This spring was discussed with a local informant who was familiar with history and folklore in this part of Sumner County. According to folklore, this spring served as a reliable source of potable water for the surrounding area during times of drought in the 19th century. When other springs, wells, or creeks ran dry across the general area, this spring still produced water. As a result, local farmers would load empty wooden barrels onto their horse-drawn wagons, go to the spring for water, and haul it back to their farms for various uses, including watering livestock.
By 1927, the USGS records indicate that the spring at 40SU224 was used primarily to water livestock. Historically, this makes sense because a new home was constructed on the site in the late 1800s or very early 1900s. This home is known from historic era photographs. It was a large, one-story, balloon-frame home constructed in the National folk style, which is described and illustrated in McAlester and McAlester (1984:89-101). Either at the time this new home was built or shortly thereafter, the owner ceased using the spring for domestic potable water and installed a large, cylindrical, subsurface cistern immediately behind the house. This cistern was still present on the site as late as 2007.
In summary, the spring at 40SU224 produced a very large volume of potable water that was more than sufficient to meet the daily needs of the Mississippian population occupying the site. Based on a known rate of yield (15 gpm) determined during the dry season and historic-era folklore about widespread use of it during times of drought, this spring would have been a constant and reliable source of clean water throughout most of the year in ancient times. The only impingement on use during Mississippian times may have been wet season and occasional summer flooding of a nearby stream, which would have engulfed the spring and closed off human access to it for brief periods of time.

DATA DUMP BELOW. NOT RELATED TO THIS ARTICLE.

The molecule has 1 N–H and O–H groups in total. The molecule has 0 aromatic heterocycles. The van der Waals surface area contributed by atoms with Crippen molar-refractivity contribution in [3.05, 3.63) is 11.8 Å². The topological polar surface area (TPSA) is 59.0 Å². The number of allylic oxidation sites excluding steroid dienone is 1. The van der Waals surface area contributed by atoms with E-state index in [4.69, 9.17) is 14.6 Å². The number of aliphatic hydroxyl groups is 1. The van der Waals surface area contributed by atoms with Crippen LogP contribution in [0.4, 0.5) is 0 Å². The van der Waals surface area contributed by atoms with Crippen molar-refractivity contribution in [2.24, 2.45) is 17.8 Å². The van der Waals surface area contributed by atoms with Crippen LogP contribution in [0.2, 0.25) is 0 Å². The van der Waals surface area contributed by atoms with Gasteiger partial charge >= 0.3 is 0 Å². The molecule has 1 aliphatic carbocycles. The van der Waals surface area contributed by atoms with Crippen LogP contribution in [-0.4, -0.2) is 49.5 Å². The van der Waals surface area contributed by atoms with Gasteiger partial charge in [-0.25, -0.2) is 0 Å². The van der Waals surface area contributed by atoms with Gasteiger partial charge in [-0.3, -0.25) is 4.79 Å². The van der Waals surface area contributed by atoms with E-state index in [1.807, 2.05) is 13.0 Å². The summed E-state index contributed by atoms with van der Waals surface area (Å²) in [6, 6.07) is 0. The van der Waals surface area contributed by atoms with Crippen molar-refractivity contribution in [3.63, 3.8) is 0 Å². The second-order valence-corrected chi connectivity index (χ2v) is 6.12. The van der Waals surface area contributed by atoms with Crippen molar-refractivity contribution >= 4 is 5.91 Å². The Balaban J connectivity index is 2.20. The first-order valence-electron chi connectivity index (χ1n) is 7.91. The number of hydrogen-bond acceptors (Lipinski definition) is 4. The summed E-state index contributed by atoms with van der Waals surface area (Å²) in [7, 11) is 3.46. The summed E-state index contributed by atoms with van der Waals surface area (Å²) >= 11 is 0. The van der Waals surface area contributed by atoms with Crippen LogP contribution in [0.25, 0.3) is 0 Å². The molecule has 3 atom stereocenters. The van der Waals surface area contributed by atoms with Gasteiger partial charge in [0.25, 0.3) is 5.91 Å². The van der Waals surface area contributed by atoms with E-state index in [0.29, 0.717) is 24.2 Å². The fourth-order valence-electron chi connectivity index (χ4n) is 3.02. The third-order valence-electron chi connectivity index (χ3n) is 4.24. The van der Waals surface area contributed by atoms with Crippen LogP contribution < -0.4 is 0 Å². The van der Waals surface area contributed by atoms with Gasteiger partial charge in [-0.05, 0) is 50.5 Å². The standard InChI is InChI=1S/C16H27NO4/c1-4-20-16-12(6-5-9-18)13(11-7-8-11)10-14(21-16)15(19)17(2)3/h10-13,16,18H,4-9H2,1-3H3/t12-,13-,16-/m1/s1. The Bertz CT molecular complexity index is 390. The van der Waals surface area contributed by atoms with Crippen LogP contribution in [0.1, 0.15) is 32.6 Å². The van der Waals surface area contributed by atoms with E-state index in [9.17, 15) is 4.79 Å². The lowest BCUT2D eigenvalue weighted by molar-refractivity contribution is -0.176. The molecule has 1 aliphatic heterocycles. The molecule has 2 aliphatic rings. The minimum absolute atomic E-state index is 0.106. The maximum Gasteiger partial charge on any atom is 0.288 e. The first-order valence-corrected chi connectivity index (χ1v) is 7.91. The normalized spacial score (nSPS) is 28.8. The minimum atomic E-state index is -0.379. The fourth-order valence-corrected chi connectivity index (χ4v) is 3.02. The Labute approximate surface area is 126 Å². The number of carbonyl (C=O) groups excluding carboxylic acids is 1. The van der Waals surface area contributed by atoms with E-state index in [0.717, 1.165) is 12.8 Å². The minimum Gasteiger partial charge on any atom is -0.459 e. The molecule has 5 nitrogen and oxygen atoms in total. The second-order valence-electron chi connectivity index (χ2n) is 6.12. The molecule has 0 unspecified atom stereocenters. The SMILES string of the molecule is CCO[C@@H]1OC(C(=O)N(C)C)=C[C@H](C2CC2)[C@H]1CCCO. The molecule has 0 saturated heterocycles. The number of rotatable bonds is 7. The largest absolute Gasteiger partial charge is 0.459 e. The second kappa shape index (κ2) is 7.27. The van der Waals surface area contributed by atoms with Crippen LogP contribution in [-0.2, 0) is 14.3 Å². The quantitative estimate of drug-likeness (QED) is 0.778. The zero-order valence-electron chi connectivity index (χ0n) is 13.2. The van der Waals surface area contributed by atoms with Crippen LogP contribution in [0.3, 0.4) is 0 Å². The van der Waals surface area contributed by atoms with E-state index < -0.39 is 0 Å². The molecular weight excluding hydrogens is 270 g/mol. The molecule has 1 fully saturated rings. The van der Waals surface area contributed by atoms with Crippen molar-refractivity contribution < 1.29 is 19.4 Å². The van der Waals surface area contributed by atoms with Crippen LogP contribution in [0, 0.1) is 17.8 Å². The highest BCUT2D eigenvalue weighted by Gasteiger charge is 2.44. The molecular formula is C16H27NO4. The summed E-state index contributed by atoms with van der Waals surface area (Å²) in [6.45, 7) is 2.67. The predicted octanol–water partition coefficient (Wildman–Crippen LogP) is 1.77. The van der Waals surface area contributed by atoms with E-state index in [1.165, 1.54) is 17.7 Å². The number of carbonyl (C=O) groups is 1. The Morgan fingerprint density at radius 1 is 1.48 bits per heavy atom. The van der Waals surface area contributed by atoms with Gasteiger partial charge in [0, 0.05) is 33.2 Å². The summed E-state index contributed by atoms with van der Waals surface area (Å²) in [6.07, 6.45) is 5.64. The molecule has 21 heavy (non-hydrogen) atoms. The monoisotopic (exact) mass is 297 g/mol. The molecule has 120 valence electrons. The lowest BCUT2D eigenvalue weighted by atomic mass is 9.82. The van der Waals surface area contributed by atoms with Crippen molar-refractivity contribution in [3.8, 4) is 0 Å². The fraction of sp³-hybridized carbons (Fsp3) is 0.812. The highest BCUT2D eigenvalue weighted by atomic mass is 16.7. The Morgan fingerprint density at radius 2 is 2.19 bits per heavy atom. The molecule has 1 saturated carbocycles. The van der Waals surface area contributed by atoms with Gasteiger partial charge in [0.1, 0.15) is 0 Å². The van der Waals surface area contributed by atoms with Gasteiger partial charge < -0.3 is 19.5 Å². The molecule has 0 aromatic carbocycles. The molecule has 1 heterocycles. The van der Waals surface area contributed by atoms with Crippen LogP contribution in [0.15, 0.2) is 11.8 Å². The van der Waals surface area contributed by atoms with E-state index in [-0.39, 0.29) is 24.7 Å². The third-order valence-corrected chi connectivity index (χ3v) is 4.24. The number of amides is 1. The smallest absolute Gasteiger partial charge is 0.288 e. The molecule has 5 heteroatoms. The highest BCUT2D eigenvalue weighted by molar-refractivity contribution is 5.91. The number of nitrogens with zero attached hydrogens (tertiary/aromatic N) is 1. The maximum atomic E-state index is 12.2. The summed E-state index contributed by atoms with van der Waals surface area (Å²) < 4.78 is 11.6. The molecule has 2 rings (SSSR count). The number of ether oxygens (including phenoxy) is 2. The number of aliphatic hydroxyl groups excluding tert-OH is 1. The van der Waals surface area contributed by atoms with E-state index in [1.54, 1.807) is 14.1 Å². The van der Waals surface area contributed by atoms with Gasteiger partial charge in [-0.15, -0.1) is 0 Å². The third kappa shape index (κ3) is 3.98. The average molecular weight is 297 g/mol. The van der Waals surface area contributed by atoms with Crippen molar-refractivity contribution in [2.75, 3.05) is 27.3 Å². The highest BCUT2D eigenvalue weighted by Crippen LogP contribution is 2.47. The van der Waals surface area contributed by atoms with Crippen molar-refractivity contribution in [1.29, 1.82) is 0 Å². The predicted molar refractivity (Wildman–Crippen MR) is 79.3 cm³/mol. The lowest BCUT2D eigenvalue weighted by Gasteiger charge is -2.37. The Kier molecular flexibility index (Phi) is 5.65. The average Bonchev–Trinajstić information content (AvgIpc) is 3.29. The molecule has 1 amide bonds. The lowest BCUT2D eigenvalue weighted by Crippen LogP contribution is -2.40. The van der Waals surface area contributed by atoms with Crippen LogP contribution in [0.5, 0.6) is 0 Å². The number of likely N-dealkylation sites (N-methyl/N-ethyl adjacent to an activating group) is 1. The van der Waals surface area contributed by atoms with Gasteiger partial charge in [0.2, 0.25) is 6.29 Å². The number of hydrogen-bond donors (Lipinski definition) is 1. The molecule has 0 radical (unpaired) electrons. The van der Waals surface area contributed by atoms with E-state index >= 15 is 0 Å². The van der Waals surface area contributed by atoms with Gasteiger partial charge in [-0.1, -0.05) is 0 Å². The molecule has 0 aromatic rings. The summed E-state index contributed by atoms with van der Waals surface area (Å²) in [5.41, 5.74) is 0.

McAlester, Virginia and Lee McAlester 1984. A Field Guide to American Houses. 2003 reprint. New York: Alfred A. Knopf.
Moore, Michael C. 1998. “Environmental Setting” (Section I). In Gordontown: Salvage Archaeology at a Mississippian Town in Davidson County, Tennessee. Edited by Michael C. Moore and Emanuel Breitburg, pp. 1-5. Research Series No. 11. Tennessee Department of Environment and Conservation, Division of Archaeology, Nashville, Tennessee.
Moore, Michael C. and Kevin E. Smith 2001. “Summary Remarks” (Section XIII). In Archaeological Excavations at the Rutherford-Kizer Site: A Mississippian Mound Center in Sumner County, Tennessee. Edited by Michael C. Moore and Kevin E Smith, 215-248. Research Series No. 13. Tennessee Department of Environment and Conservation, Division of Archaeology, Nashville, Tennessee.